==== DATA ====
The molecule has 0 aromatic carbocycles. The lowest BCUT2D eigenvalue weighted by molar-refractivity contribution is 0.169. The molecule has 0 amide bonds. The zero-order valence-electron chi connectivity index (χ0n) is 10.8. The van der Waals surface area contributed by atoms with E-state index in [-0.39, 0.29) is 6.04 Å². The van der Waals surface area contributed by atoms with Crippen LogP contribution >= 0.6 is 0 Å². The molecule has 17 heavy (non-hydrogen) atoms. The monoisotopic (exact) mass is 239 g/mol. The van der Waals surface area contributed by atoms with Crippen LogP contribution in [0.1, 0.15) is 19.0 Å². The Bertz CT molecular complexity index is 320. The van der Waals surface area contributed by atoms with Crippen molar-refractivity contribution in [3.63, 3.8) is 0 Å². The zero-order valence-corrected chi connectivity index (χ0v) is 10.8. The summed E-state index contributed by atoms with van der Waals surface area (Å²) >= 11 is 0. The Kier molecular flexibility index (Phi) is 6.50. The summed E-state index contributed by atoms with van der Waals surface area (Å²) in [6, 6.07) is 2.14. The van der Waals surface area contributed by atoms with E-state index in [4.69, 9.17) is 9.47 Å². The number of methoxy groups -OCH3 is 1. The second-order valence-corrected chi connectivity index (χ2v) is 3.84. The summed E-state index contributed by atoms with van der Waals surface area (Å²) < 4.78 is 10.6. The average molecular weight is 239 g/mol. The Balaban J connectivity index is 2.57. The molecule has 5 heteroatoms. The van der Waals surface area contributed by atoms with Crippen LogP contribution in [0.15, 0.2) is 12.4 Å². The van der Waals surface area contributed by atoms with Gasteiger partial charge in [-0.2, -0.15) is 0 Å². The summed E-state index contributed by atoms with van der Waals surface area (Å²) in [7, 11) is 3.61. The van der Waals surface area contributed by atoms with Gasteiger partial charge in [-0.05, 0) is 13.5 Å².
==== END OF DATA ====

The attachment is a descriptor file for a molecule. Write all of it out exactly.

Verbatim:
The molecule has 0 aromatic carbocycles. The lowest BCUT2D eigenvalue weighted by molar-refractivity contribution is 0.169. The molecule has 0 amide bonds. The zero-order valence-electron chi connectivity index (χ0n) is 10.8. The van der Waals surface area contributed by atoms with E-state index in [-0.39, 0.29) is 6.04 Å². The van der Waals surface area contributed by atoms with Crippen LogP contribution >= 0.6 is 0 Å². The molecule has 17 heavy (non-hydrogen) atoms. The monoisotopic (exact) mass is 239 g/mol. The van der Waals surface area contributed by atoms with Crippen LogP contribution in [0.1, 0.15) is 19.0 Å². The Bertz CT molecular complexity index is 320. The van der Waals surface area contributed by atoms with Crippen molar-refractivity contribution in [3.63, 3.8) is 0 Å². The zero-order valence-corrected chi connectivity index (χ0v) is 10.8. The summed E-state index contributed by atoms with van der Waals surface area (Å²) >= 11 is 0. The Kier molecular flexibility index (Phi) is 6.50. The summed E-state index contributed by atoms with van der Waals surface area (Å²) in [6, 6.07) is 2.14. The van der Waals surface area contributed by atoms with E-state index in [4.69, 9.17) is 9.47 Å². The number of methoxy groups -OCH3 is 1. The second-order valence-corrected chi connectivity index (χ2v) is 3.84. The summed E-state index contributed by atoms with van der Waals surface area (Å²) < 4.78 is 10.6. The average molecular weight is 239 g/mol. The Balaban J connectivity index is 2.57. The molecule has 5 heteroatoms. The van der Waals surface area contributed by atoms with Crippen LogP contribution in [0.15, 0.2) is 12.4 Å². The van der Waals surface area contributed by atoms with Gasteiger partial charge in [-0.2, -0.15) is 0 Å². The summed E-state index contributed by atoms with van der Waals surface area (Å²) in [7, 11) is 3.61. The van der Waals surface area contributed by atoms with Gasteiger partial charge in [-0.05, 0) is 13.5 Å².